10. I believe those who say that "choice" (vouchers and charter schools) can make public schools better are either lying or dreaming. I believe vouchers and charter schools can improve education for some students. But I also believe that, while they do that, they will make education worse for others. Nevertheless, I believe that there some places where public schools have become so bad that vouchers are justified. I'm afraid that those schools have already become "holding cells," where it's nearly impossible for anyone to learn. Those schools certainly have some kids who do want to learn, and they should be able to go someplace where they'll have a reasonable chance to do that.

11. I believe that if "standards" and merit pay bring about improvement in public education, the improvement will be much less than their promoters hoped for.

12. I believe the most important reform we could make in public schools is to give teachers the power to remove disruptive and apathetic students from their classrooms. There would have to be safeguards to make sure that this power wasn't abused, but it should not involve lawyers and thousands of dollars to do it. Teachers should be given the power to remove kids, who have little interest in their own education and are hurting the education of their classmates, from class. I also believe those kids should be given the opportunity to come back if they ever have a change of heart and decide that they actually do want an education.

13. The next most important reform we could make would be to give principals the power to keep their best teachers, regardless of seniority, when cuts have to be made, and to fire teachers who are not doing their jobs effectively.

14. I believe that God is alive and well in public schools.

So, there you have it. If Barack Obama or John McCain want to give me a call, my number is 218-386-3569. If they're going to call they should keep in mind that I go to bed early, and please don't call during American Idol.

9 Comments:

Blogger JoeP said...

Dennis-- As the school year winds down and I have time to read and respond to your posts, I find it interesting that Maine and Minnesota are so similar. I agree with 13 of your 14 beliefs. (Only #13 keeps me from saying a 100% "amen brother"-- and that is because I'm cynical enough to fear retribution for not being a good ole boy)

If you hear from either Obama or McCain, let us all know.

Holding my breath until then, Joe P

5/19/2008 12:32 PM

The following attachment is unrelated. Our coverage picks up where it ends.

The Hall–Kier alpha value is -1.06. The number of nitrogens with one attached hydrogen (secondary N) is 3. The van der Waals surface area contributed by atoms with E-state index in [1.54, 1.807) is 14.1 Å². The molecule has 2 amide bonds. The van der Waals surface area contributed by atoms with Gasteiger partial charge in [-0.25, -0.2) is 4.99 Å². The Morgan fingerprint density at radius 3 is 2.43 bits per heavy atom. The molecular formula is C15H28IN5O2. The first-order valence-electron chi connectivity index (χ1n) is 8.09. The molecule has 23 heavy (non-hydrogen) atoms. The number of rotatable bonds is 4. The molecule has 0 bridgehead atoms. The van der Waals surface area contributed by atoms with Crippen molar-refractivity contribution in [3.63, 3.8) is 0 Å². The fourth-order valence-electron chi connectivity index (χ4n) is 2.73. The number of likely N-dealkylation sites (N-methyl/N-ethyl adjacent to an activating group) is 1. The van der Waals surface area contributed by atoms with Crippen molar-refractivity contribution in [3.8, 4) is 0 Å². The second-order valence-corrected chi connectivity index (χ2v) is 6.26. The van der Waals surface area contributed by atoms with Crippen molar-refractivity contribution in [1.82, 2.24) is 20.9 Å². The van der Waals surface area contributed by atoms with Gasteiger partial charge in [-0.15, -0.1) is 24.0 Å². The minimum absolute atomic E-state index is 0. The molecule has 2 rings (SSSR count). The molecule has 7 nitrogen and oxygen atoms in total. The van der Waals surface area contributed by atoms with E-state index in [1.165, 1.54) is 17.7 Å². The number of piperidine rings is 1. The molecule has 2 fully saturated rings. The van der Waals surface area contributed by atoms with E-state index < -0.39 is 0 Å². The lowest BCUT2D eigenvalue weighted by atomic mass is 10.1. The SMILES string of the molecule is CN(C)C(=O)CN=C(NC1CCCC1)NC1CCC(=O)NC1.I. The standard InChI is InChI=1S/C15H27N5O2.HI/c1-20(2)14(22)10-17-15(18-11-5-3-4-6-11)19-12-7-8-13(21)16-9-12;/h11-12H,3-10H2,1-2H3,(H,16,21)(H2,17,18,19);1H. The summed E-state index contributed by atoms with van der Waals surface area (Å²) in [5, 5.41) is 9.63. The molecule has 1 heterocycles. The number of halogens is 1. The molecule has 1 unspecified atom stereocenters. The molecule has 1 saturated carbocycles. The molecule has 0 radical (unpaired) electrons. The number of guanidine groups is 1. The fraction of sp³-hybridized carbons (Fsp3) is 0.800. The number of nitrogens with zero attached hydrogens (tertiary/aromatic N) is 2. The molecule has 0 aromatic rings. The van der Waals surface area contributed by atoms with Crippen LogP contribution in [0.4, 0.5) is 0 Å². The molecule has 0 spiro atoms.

Blogger Tanveer Iqbal said...

This comment has been removed by a blog administrator.

5/19/2008 1:27 PM  
Blogger Mr. McNamar said...

Dennis,
A good list; here are my thoughts on a few:
1. Society has created a generation of students who view everything as a right. Mom buys them an iPod--they have the right to use it whenever they want. I never viewed my education as a right; it was for that reason that I did well.
4. I don't believe every student can achieve to the same level, but you are corret in saying that effort doe play a significant role in learning or improving.
5. The blame game kills me. We are all responsible (answerable)when students fail to achieve, but more often than not, it is the student who is culpable (deserving blame).
6. Parents are the foundation of a great education. My wife surveyed her fourth graders in a failing school. None of them could remember their parents reading to them as even younger children, and none said their parents read to them now.
11. Merit pay makes me happy. I would be more motivated than I am now if I knew I could make as much as the thirty year veteran who kicks problem children out before the bell rings to start class.
13. People freak out about principals being able to get rid of teachers for fear of "retaliation firings" or cronyism. But really, doesn't that happen in just about any and every job market?

5/19/2008 5:15 PM  
Blogger Dennis Fermoyle said...

Joep, thanks for stopping by. I do believe in what I said regarding the power of principals, but it's tough for me not to take that position when I say that teachers should be able to remove bad students. The very first thing someone will say to me in response is, "Well, what about bad teachers?" It's tough for me to try to say to them, "Well gee, that's different!"